• SWOT Analysis – Then discuss the need to assess stakeholders' strengths, weaknesses, opportunities, and threats.

  • Categorisation Criteria – Finally, talk through how you categorise stakeholders based on influence, interest, and attitude towards the project. This categorisation informs personalised engagement strategies for maximum impact.

Let’s share a real-world textbook answer/example:

In a recent IT system implementation, I identified diverse stakeholders, from end-users to leadership. Through a strategic combination of mapping and SWOT analysis, I not only identified potential roadblocks but also uncovered key champions who significantly influenced project success.”

9. What are your strengths and weaknesses?

Even as a recruiter who’s expected to ask it, I hate this question!
It’s almost like everyone has been asked it at some point, so everyone feels the need to ask everyone else they encounter.

But it’s important to be prepared for it. I estimate the strengths-weaknesses question is fired in a significant 40% of our IT contractor interviews.

It is essential to understand the significance of this question.

Employers ask it to gauge your self-awareness, honesty, and willingness to improve. They seek insights into your actions to overcome weaknesses, and your perception of qualities that make you an ideal fit for the role.

Preparation is key. Even if the question isn't posed directly, having scripted responses allows you to confidently address various interviewers and fit your script to them, the circumstances, the nature of the conversation or the nature of the role you’re going forward for.

Use the question to create insightful stories of what you’ve brought to past teams and roles. Think about how you’ve overcome challenges, turning your weaknesses into positives.

Likewise, consider how your strengths make you the right contractor for this opportunity.

10. What happened the last time you and a client disagreed?

The trap! Almost needless to say contractors, be careful here.

The big picture to keep in mind is that many contractors choose temporary work because they enjoy escaping corporate politics, so they can just focus on the task at hand.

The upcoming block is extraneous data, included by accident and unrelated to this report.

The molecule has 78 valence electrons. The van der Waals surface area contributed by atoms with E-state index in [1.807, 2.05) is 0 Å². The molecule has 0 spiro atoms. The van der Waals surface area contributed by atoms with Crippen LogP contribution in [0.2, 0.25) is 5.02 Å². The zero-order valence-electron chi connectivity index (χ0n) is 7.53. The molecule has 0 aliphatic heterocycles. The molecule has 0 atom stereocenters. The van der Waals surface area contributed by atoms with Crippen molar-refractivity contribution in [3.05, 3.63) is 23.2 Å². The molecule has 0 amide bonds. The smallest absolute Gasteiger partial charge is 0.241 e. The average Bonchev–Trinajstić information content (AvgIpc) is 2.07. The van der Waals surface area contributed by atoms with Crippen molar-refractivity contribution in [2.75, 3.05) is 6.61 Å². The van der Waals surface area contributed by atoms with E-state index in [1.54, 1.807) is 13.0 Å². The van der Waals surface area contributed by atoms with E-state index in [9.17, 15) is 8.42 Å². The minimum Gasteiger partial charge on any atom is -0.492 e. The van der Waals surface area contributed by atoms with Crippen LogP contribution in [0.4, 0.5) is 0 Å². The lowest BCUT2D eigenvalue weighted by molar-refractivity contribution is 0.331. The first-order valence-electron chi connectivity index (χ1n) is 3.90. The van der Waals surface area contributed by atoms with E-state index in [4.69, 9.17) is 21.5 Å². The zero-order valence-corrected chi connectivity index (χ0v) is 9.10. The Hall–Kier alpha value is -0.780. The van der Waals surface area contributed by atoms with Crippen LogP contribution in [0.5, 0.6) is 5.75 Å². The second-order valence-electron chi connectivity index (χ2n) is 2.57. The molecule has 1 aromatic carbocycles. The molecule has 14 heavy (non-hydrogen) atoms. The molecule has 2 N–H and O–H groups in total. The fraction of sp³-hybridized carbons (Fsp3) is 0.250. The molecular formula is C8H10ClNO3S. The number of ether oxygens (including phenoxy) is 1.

The other side of that picture is that in most cases, clients enjoy working with contractors who are subject matter experts in their respective fields. Clients like that such contractors can come in and challenge them and their best full-timers.

Clients invariably want to hire people on a contract basis who will be comfortable disagreeing with them, and I’d go further – they want that disagreement expressed directly. Clients cannot arrive at the best solutions unless people are willing to express alternative ideas.

Therefore, if you are asked this question, the hiring manager is not asking the question to find out whether you’re going to be a difficult personality to work with; they’re looking to understand your stakeholder management. The client wants to understand your problem-solving and negotiation skills.

My top tip when asked to share a contractor-client clash? Answer by going over situations where you’ve had to persevere with difficult stakeholders. Describe the tactics you used – whether that was finding commonalities, listening, attempting to build trust, or perhaps you suggested alternative solutions? Give an example of where you successfully negotiated with a resistant stakeholder to secure a good end result.

Final IT contractor interview tips for 2024...

The common thread that runs through my recommend answers to these 10 common interview questions for IT contractor jobs is hopefully clear. Preparation and plenty of examples! Use your time wisely while getting ready for your interview by listening and actioning my suggested responses and you won’t go too far wrong. Good luck!

Written by

Matt Collingwood

Managing Director of VIQU

Matt Collingwood is the Managing Director of VIQU Ltd. an IT recruitment and project-based consultancy company with offices in Birmingham and Southampton. Matt is also the co-founder of the Recruitment Canaries, a network of West Midlands based recruitment agencies who encourage collaboration, best practice and upholding the standards and ethics of the recruitment industry.